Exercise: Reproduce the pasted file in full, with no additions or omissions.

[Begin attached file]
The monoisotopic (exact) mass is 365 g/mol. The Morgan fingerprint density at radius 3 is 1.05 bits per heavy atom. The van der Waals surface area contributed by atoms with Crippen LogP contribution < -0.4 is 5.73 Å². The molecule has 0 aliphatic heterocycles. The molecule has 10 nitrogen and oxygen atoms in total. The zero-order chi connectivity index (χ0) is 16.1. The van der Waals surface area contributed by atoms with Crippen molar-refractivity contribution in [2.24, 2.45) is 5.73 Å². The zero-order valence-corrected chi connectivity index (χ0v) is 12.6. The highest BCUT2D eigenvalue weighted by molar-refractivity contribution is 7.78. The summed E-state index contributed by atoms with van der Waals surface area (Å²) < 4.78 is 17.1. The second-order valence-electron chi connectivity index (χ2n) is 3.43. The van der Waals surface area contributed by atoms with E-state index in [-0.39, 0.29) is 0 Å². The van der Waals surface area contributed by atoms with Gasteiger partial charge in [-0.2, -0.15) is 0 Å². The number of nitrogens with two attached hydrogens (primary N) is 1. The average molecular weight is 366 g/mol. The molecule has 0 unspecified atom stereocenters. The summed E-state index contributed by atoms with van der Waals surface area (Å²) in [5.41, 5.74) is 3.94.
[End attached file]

The monoisotopic (exact) mass is 365 g/mol. The Morgan fingerprint density at radius 3 is 1.05 bits per heavy atom. The van der Waals surface area contributed by atoms with Crippen LogP contribution < -0.4 is 5.73 Å². The molecule has 0 aliphatic heterocycles. The molecule has 10 nitrogen and oxygen atoms in total. The zero-order chi connectivity index (χ0) is 16.1. The van der Waals surface area contributed by atoms with Crippen molar-refractivity contribution in [2.24, 2.45) is 5.73 Å². The zero-order valence-corrected chi connectivity index (χ0v) is 12.6. The highest BCUT2D eigenvalue weighted by molar-refractivity contribution is 7.78. The summed E-state index contributed by atoms with van der Waals surface area (Å²) < 4.78 is 17.1. The second-order valence-electron chi connectivity index (χ2n) is 3.43. The van der Waals surface area contributed by atoms with E-state index in [-0.39, 0.29) is 0 Å². The van der Waals surface area contributed by atoms with Gasteiger partial charge in [-0.2, -0.15) is 0 Å². The number of nitrogens with two attached hydrogens (primary N) is 1. The average molecular weight is 366 g/mol. The molecule has 0 unspecified atom stereocenters. The summed E-state index contributed by atoms with van der Waals surface area (Å²) in [5.41, 5.74) is 3.94.